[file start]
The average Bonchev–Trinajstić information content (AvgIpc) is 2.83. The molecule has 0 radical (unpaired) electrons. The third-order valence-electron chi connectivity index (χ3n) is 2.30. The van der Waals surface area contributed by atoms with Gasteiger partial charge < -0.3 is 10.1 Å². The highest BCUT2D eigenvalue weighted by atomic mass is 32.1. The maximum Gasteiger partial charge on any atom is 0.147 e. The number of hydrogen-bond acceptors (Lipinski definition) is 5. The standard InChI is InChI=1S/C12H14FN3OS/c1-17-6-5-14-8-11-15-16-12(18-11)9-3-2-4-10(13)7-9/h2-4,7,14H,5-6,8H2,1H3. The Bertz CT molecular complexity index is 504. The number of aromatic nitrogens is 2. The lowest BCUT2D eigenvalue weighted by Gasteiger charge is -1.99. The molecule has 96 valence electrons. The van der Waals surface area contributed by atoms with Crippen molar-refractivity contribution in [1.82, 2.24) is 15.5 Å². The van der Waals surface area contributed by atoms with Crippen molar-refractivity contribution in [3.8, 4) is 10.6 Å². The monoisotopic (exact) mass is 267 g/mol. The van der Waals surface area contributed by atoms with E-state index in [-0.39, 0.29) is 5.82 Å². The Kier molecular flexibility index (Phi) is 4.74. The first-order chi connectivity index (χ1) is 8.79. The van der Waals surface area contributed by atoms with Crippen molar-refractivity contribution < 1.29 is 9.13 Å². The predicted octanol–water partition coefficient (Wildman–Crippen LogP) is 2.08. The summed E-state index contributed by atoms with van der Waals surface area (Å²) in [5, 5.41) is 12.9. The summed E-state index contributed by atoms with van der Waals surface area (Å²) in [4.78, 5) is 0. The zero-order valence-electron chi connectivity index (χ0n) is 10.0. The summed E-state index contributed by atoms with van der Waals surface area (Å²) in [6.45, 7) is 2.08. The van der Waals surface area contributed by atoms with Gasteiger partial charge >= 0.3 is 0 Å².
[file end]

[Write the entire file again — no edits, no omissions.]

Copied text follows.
The average Bonchev–Trinajstić information content (AvgIpc) is 2.83. The molecule has 0 radical (unpaired) electrons. The third-order valence-electron chi connectivity index (χ3n) is 2.30. The van der Waals surface area contributed by atoms with Gasteiger partial charge < -0.3 is 10.1 Å². The highest BCUT2D eigenvalue weighted by atomic mass is 32.1. The maximum Gasteiger partial charge on any atom is 0.147 e. The number of hydrogen-bond acceptors (Lipinski definition) is 5. The standard InChI is InChI=1S/C12H14FN3OS/c1-17-6-5-14-8-11-15-16-12(18-11)9-3-2-4-10(13)7-9/h2-4,7,14H,5-6,8H2,1H3. The Bertz CT molecular complexity index is 504. The number of aromatic nitrogens is 2. The lowest BCUT2D eigenvalue weighted by Gasteiger charge is -1.99. The molecule has 96 valence electrons. The van der Waals surface area contributed by atoms with Crippen molar-refractivity contribution in [1.82, 2.24) is 15.5 Å². The van der Waals surface area contributed by atoms with Crippen molar-refractivity contribution in [3.8, 4) is 10.6 Å². The monoisotopic (exact) mass is 267 g/mol. The van der Waals surface area contributed by atoms with E-state index in [-0.39, 0.29) is 5.82 Å². The Kier molecular flexibility index (Phi) is 4.74. The first-order chi connectivity index (χ1) is 8.79. The van der Waals surface area contributed by atoms with Crippen molar-refractivity contribution < 1.29 is 9.13 Å². The predicted octanol–water partition coefficient (Wildman–Crippen LogP) is 2.08. The summed E-state index contributed by atoms with van der Waals surface area (Å²) in [5, 5.41) is 12.9. The summed E-state index contributed by atoms with van der Waals surface area (Å²) in [4.78, 5) is 0. The zero-order valence-electron chi connectivity index (χ0n) is 10.0. The summed E-state index contributed by atoms with van der Waals surface area (Å²) in [6.45, 7) is 2.08. The van der Waals surface area contributed by atoms with Gasteiger partial charge >= 0.3 is 0 Å².